Rather than the previous custom of the river being diverted into pipelines running to PG&E powerhouses, leaving the river bed “de-watered,” as whitewater advocates describe it, 2005 marks the fourth season—June through October—of one-weekend-a-month, six-hour-a-day, 1,000-cubic-feet-per-second whitewater releases on the Rock Creek reach and Class 5 Cresta reach of the North Fork.

Paradise resident Dave Steindorf, currently California stewardship director for American Whitewater, couldn’t be more pleased. “We have a very good relationship with PG&E now,” Steindorf say, adding: “The reason why American Whitewater has put so much focus on the North Fork of the Feather River is that without the hydroelectric project, it would have been the premier whitewater destination. It has very high-quality whitewater.”

In June 1998, the CN&R ran a cover story called “Whitewater Investigation: Why Northstate Paddlers Want PG&E To Loosen Its Grip On The Feather River.” The writer of that piece, David Rolland, was looking “to learn more about a quest by a group of ‘paddlers’ to open up two contiguous reaches of the North Fork of the Feather River to whitewater rafting, commercial and otherwise.”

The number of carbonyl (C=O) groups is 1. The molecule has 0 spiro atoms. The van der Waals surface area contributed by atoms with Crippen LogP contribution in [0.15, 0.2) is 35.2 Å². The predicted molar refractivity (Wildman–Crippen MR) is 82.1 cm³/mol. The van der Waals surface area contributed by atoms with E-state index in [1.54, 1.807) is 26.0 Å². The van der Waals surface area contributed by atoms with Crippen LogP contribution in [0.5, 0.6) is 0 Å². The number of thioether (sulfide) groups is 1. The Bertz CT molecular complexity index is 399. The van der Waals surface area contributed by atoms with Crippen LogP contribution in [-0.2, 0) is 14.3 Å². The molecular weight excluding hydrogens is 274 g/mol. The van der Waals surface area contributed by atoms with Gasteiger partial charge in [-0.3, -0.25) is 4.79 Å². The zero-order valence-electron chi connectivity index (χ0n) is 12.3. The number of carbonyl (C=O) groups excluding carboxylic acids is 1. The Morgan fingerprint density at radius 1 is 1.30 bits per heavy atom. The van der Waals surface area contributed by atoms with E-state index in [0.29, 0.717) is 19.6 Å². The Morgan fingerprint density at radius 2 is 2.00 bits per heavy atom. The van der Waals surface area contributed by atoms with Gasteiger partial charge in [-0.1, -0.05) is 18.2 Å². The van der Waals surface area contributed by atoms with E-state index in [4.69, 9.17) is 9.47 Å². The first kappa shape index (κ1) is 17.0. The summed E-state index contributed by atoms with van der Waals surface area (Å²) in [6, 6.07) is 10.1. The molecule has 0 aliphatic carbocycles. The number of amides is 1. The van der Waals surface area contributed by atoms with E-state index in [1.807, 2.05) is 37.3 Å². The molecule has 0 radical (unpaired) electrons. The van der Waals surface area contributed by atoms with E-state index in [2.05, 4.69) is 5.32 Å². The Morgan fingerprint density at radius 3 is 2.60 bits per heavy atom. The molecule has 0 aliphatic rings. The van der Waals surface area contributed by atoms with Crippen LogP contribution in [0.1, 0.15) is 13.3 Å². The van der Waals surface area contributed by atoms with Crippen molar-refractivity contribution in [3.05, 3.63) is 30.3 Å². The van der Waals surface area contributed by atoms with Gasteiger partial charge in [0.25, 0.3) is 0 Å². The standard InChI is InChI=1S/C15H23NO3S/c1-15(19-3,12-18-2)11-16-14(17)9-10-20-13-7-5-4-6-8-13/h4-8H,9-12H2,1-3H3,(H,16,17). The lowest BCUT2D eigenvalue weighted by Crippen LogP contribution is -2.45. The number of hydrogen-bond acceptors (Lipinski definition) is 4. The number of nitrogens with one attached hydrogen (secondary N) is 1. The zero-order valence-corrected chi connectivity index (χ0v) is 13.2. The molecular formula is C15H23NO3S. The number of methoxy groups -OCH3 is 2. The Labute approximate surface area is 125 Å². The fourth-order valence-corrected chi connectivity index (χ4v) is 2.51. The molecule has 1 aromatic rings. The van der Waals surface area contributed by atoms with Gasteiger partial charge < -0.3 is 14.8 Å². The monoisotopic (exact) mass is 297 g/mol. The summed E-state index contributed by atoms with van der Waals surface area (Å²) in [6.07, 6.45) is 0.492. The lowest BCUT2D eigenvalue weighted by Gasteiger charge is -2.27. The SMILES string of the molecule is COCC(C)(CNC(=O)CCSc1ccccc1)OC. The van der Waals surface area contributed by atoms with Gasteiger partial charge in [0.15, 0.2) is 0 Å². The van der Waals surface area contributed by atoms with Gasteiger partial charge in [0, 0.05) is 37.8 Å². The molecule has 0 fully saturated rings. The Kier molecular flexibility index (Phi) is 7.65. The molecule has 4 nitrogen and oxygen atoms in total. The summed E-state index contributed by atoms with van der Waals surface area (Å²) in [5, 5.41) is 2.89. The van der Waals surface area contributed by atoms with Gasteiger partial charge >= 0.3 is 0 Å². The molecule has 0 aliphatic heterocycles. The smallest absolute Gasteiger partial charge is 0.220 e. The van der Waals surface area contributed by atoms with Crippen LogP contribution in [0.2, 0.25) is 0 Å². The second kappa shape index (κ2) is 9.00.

Lost Sierra program coordinator Bob Hoyman guides one of the rafts and double-checks the group’s equipment for the day.

Photo By Christine LaPado

The controversy at the time was whether or not PG&E, whose licenses to operate their two hydroelectric power plants on the Rock Creek and Cresta reaches (west of Belden on Highway 70) were up for renewal, would give in to the requests from whitewater enthusiasts for water releases. PG&E’s concerns at the time included disturbance of wildlife habitat from fluctuating water flow and increased cost of power to PG&E customers to make up for the loss of power generation during potential whitewater release days.